I have always suspected
for the most part
that when they pare me open
on the autopsy table,
I will leak clear water,
salt-smelling, the sea.
That I am all sponge and stone –
thick through, solid flesh.
Or, at most, a cluster of busy creatures
under my pelt of skin
who turn wheels, pull strings,
creak open hatch-doors and ladders,
complaining when I run too long
or eat too much.
I have seen pictures in books of
How they look inside with their muscles
a bristle of coral,
swathes of it splayed like wings
across their back,
their bones spearing,
the bows of their ligaments which
snap their limbs straight,
the sockets, the rolling joints.
I have learned how they start
as a clot of vessels, a mosslump,
a knuckle of gristle –
then grow kneecaps and nails,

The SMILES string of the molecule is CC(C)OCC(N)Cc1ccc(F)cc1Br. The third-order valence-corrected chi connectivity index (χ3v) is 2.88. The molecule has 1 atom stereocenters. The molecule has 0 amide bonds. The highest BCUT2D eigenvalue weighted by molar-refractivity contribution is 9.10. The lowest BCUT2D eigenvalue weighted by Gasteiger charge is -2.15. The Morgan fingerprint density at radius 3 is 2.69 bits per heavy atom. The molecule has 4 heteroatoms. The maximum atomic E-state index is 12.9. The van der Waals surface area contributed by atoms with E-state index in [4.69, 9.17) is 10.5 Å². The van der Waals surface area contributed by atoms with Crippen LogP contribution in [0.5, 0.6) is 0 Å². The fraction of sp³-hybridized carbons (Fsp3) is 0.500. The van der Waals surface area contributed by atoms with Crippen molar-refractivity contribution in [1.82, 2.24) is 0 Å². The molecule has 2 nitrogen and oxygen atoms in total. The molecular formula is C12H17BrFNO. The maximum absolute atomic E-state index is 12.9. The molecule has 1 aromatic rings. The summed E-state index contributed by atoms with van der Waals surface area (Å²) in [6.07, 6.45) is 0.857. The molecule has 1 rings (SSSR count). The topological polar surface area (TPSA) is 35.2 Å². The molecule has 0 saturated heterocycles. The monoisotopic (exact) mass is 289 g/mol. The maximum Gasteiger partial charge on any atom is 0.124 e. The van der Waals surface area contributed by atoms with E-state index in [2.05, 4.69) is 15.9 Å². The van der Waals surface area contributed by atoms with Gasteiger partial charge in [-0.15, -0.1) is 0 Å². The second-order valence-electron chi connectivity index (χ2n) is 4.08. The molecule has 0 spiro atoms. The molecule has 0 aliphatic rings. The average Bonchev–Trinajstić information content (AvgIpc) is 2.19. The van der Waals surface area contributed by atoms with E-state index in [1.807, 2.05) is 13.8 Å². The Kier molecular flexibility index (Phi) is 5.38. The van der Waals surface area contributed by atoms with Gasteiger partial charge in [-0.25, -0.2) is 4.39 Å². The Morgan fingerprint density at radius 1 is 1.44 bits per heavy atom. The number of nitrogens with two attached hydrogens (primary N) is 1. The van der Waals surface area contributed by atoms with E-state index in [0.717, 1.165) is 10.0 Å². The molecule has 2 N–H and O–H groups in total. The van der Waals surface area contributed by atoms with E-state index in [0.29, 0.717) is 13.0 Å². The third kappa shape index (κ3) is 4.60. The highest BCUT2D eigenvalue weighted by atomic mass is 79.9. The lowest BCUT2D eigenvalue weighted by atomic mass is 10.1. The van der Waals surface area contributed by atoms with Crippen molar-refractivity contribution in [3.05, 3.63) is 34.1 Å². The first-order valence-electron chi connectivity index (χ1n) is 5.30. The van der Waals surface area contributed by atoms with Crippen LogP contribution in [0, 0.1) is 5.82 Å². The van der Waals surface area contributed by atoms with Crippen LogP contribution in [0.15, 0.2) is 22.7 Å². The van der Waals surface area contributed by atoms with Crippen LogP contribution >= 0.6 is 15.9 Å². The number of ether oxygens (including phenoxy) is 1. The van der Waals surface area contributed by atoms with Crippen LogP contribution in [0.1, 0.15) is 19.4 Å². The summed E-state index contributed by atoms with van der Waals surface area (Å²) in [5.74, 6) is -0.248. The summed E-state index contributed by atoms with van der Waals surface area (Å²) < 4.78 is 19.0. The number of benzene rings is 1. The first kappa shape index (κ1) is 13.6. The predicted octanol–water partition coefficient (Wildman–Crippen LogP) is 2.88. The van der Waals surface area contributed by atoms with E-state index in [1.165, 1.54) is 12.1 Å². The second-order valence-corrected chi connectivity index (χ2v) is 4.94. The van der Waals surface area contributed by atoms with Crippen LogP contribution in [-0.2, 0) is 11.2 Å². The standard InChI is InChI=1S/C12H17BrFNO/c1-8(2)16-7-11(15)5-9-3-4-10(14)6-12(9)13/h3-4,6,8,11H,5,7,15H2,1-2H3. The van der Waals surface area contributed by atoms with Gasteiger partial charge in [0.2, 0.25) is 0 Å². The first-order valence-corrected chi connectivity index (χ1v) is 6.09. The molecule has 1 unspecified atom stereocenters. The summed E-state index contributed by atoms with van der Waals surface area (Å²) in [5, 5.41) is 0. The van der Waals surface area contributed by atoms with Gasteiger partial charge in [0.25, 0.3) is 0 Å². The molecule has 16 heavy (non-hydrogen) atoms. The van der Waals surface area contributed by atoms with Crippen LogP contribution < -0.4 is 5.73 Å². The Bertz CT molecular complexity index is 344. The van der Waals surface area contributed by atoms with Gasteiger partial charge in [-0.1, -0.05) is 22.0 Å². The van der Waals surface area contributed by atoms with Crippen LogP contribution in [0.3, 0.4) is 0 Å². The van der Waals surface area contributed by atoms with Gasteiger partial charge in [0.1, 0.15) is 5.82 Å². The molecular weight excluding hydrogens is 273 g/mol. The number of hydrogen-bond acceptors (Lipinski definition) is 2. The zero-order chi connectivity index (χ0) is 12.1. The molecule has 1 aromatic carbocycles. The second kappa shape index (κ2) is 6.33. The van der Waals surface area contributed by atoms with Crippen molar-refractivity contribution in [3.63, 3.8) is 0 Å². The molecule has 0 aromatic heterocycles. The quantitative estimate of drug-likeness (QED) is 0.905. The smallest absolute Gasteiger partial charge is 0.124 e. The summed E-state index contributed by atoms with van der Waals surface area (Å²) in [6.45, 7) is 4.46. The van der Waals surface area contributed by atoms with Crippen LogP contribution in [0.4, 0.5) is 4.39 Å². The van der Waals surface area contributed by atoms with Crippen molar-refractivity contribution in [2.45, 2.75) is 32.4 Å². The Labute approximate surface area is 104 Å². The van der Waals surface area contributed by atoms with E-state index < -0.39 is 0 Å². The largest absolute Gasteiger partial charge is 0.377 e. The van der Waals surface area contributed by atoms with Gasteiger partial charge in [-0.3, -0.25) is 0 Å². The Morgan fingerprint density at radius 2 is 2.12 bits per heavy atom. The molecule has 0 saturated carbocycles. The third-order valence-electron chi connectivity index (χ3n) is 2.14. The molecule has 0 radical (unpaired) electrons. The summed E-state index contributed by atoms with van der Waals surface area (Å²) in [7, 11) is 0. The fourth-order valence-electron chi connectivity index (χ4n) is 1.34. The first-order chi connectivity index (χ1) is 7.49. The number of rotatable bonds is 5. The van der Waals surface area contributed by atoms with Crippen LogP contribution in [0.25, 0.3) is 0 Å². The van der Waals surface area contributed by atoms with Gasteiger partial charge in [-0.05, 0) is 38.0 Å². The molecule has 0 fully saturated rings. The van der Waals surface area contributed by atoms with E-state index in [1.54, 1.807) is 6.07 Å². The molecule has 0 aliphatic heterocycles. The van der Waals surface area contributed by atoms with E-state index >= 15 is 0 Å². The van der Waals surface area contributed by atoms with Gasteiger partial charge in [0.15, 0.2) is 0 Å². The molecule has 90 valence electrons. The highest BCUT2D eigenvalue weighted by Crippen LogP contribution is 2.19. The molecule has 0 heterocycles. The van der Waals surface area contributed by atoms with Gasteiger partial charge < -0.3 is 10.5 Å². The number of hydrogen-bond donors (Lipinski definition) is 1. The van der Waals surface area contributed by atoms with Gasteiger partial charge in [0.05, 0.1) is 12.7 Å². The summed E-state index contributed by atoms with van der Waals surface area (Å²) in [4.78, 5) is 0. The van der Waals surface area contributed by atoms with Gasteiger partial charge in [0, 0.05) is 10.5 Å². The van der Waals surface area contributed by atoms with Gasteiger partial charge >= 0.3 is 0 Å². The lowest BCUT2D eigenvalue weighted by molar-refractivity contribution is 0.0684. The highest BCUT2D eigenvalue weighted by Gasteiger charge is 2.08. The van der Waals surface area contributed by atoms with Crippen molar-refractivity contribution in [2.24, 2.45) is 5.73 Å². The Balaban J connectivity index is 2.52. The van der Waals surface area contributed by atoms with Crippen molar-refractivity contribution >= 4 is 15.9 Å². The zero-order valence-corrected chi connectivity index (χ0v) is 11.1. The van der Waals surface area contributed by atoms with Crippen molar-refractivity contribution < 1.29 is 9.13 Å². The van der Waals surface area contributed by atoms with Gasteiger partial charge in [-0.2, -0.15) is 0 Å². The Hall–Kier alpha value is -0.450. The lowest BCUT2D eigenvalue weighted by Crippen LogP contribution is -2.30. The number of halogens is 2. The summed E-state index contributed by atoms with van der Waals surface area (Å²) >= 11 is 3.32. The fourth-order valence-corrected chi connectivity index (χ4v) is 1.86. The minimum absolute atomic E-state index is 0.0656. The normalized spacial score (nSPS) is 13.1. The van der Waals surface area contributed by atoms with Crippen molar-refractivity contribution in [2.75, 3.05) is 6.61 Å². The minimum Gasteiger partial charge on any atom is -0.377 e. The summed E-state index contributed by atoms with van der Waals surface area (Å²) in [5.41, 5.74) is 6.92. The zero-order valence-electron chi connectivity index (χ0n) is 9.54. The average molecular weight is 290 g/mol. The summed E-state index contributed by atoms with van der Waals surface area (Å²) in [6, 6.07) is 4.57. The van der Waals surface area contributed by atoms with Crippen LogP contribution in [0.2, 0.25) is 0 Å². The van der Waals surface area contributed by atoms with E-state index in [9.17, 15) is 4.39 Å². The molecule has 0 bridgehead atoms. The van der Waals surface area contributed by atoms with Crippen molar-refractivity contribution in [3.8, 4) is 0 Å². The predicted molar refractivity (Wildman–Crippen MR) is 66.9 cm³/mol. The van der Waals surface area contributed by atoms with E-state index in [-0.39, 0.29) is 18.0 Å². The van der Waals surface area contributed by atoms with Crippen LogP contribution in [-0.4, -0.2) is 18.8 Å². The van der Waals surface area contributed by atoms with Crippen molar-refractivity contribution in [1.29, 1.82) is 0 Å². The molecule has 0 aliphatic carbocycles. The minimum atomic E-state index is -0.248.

learn to move their head, kick
The fontanelle shifts and hardens.
I have studied cysts and smokers’ lungs,
how their bodies will rust like old houses,
the cables brittle,
a bundle of rope at the throat,
their evolution dissolving.
Meanwhile, I can’t believe
I work the same.
I move as an automaton,
a constant beating drum.
Until today –
I crack my tooth on an apple.
The dentist shows me the X-ray
of the teeth lined in my jaw.
The sinews I have never seen
clamp them fast.
I see in the cross-section
the backs of my nostrils, hard,
a hint of the bundle of rope
at my throat.
My bones burn inside me.
I see myself for the first time:
a mute skeleton.
A jaw clacking open and closed.
26 March 2016
Phoebe Nicholson is a poet and trainee lexicographer usually based in Oxford but temporarily living in the windswept Belgian coastal town of Ostend. Her work has appeared in a number of magazines and e-zines, including The Fractured Nuance, The Interpreter’s House, and Words Dance. She also edits the Catweazle Magazine, a quarterly arts magazine currently in its third year, inspired by the long-running Oxford performance night (catweazleclub.com)